Its high energy density: 150 to 240 Wh/kg (watt-hour per kilogram).
Such a high energy, in fact, is even stronger than its manganese and phosphate-based Li-ion counterparts.
A graph that displays the watt-hour per kilogram (Wh/kg) measurements of 6 battery types. Cobalt lithium-ion leads at over 160 Wh/kg. Image courtesy of Battery University.
Cobalt: the Weaknesses
As touched on, the reliance of cobalt nevertheless comes at a price: the two main concerns of LCO batteries are in regards to potentially low safety levels and high pricing. Respectively:
Cobalt contributes to the potential flammability of Li-ion: if the latter overheats enough, the battery’s LCO cathode can break down, release its oxygen, and—combined with other flammable components in the electrolyte—spontaneously combust.
At the time of writing, Cobalt now costs over $14.29 per lb (for context, another popular battery metal, nickel, is roughly half the price at $7.41 per lb), and on top of that, it is also “subject to price volatility”, to quote Lithium-Ion Batteries: Advances & Applications, which “may dramatically change the price of the end product”.
Cobalt: Weighing up the Pros and Cons
Altogether, for LCOs, such issues in safety, usage, and production currently appear to be considered ‘necessary evils’, rather than deal breakers for cobalt, whose consumer interests continue to soar. “With demand from the battery sector expected to enjoy double-digit [percentage] growth over the coming decade,” says metal and chemical research group, Roskill, “the market is gearing itself up for ... unprecedented consumption”.
It’s with Li-ion’s popularity in mind that we now broaden our scope from LCOs to Li-ion batteries in general: namely, their leading applications.
Lithium-ion Battery Applications
Put simply, consumer devices and electric vehicles are 2 key areas for Li-ion batteries (which, typically, are respectively powered by a lithium cobalt oxide, and a lithium nickel manganese cobalt oxide chemistry).
A smartphone being held and in use. Image courtesy of Pexels.
As mentioned, alongside its good power-to-weight ratio, Li-ion batteries have a very strong cycle life, and the convenience that this grants the typical on-the-go consumer is unmistakable.
What’s more, a charge/discharge cycle does not start and end as soon as the user recharges their device; rather, the cycle is only complete once the battery has spent 100% of its charge, which is especially beneficial for the most ubiquitous consumer device of all: the smartphone. As smartphone giant Apple points out in its article, ‘Why Lithium-ion?’:
“[Y]ou might use 75% of your battery’s capacity one day, then recharge it fully overnight. If you use 25% the next day, ... the 2 days will add up to [just] 1 charge cycle. It could [therefore] take several days to complete a cycle.”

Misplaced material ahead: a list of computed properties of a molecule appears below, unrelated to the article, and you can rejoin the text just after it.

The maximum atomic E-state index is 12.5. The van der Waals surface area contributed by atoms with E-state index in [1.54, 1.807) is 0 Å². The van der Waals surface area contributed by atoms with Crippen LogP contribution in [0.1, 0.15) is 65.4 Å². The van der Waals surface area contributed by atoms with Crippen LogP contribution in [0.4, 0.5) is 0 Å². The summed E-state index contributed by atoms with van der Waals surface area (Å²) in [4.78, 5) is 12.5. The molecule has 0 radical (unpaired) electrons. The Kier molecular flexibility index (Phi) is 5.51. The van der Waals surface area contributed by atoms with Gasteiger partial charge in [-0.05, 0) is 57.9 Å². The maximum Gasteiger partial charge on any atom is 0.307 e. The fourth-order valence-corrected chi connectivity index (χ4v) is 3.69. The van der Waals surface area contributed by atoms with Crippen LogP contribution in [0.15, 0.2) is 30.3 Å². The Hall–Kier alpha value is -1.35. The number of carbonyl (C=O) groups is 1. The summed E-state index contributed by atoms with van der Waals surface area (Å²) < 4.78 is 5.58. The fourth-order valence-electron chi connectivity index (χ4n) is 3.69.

Accordingly, such a long-lasting and lightweight rechargeable chemistry makes Li-ion batteries the leading choice for portable consumer usage, even for the more cumbersome devices, such as laptops.
An electric vehicle (the Renault Zoe) being powered at a charging point. Image courtesy of Geograph.
As touched on above, the leading battery chemistry for EVs is the lithium nickel manganese cobalt (NMC). The power source is chosen due to the practical balance that comes with the high energy density of nickel, and the low internal resistance of manganese.
Other EV battery chemistries include such sources as lithium nickel cobalt aluminium oxide (Tesla’s energy source of choice in its Model S vehicles, due to its comparatively lower cobalt requirements).
While the specific EV battery chemistries vary from manufacturer to manufacturer, it's clear that it’s lithium-ion in general that has overshadowed its predecessors, nickel-metal hydride and lead-acid.
The reasons are, again, largely down to Li-ion’s power-to-weight ratio. But that is not to say that they are a definite replacement for traditional cars just yet, of course. According to UK financial data research firm, NimbleFins, the mean average range for EVs (even when you factor in the said, industry-leading Model S vehicles) is 196 miles, whereas petrol cars can run for hundreds more than this: for instance, Britain’s most popular petrol car (the Ford Fiesta) dwarfs this, as it can reach over 800 miles.
A graphic of 3 lithium-ion (Li-ion) batteries. Image courtesy of Bigstock.
So while Li-ion’s automotive applications are promising, the chemistry still has a long way to go to be as power-efficient as traditional transport. This is especially true when you consider that battery EVs can take 30 minutes at a minimum to charge, and potentially up to 12 hours—all depending on battery size, charger type, and so on.
That said, this is where lithium-ion R&D becomes all the more important: the technology is, after all, both universal and scalable. Projects are well underway to find workarounds for Li-ion EV limitations: AI-based battery state-of-health readings, improved electrolyte technology, and EV battery-swapping stations are all examples of why the chemistry is set only to improve with time.
Lithium-ion Batteries: Altogether a Powerful Industry
With lithium-ion batteries’ pros, cons, and industry applications considered, it’s clear why the battery chemistry is increasingly popular in—not just the said consumer electronics and EV industries—but renewables, medtech, and much more. While the chemistry may prove controversial, at least there are manufacturers, engineers, and all manner of R&D pioneers who are working to optimise its production.
After all, lithium-ion has long overtaken its rechargeable rivals in popularity, so enhancing (rather than replacing) the chemistry may well be the best course.